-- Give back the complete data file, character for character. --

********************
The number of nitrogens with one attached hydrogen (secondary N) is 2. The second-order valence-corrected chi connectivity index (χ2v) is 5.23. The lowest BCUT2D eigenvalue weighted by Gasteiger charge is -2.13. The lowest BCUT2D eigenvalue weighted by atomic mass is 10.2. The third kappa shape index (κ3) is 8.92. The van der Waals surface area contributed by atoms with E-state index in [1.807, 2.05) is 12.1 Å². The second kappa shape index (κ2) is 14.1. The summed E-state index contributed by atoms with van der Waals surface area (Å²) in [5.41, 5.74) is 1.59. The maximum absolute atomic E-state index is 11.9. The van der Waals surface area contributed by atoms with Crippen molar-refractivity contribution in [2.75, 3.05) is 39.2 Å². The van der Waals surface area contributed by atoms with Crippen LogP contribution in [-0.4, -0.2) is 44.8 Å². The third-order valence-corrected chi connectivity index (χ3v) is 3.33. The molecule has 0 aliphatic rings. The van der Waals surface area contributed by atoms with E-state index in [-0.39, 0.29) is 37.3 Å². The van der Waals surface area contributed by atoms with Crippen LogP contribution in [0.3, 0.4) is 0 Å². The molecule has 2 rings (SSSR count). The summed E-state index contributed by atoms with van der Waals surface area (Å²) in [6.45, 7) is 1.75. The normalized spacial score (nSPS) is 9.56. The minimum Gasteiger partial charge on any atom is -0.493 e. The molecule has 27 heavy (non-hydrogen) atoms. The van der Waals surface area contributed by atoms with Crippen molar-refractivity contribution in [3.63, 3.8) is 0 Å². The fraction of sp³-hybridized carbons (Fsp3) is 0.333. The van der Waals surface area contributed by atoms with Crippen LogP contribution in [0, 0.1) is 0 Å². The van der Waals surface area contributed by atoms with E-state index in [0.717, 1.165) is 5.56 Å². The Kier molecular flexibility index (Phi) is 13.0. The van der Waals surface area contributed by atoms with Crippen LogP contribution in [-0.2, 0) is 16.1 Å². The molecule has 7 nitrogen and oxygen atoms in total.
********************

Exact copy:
The number of nitrogens with one attached hydrogen (secondary N) is 2. The second-order valence-corrected chi connectivity index (χ2v) is 5.23. The lowest BCUT2D eigenvalue weighted by Gasteiger charge is -2.13. The lowest BCUT2D eigenvalue weighted by atomic mass is 10.2. The third kappa shape index (κ3) is 8.92. The van der Waals surface area contributed by atoms with E-state index in [1.807, 2.05) is 12.1 Å². The second kappa shape index (κ2) is 14.1. The summed E-state index contributed by atoms with van der Waals surface area (Å²) in [5.41, 5.74) is 1.59. The maximum absolute atomic E-state index is 11.9. The van der Waals surface area contributed by atoms with Crippen molar-refractivity contribution in [2.75, 3.05) is 39.2 Å². The van der Waals surface area contributed by atoms with Crippen LogP contribution in [-0.4, -0.2) is 44.8 Å². The third-order valence-corrected chi connectivity index (χ3v) is 3.33. The molecule has 0 aliphatic rings. The van der Waals surface area contributed by atoms with E-state index in [-0.39, 0.29) is 37.3 Å². The van der Waals surface area contributed by atoms with Crippen LogP contribution in [0.3, 0.4) is 0 Å². The molecule has 2 rings (SSSR count). The summed E-state index contributed by atoms with van der Waals surface area (Å²) in [6.45, 7) is 1.75. The normalized spacial score (nSPS) is 9.56. The minimum Gasteiger partial charge on any atom is -0.493 e. The molecule has 27 heavy (non-hydrogen) atoms. The van der Waals surface area contributed by atoms with Crippen molar-refractivity contribution in [3.63, 3.8) is 0 Å². The fraction of sp³-hybridized carbons (Fsp3) is 0.333. The van der Waals surface area contributed by atoms with Crippen LogP contribution in [0, 0.1) is 0 Å². The van der Waals surface area contributed by atoms with E-state index in [0.717, 1.165) is 5.56 Å². The Kier molecular flexibility index (Phi) is 13.0. The van der Waals surface area contributed by atoms with Crippen LogP contribution in [-0.2, 0) is 16.1 Å². The molecule has 7 nitrogen and oxygen atoms in total.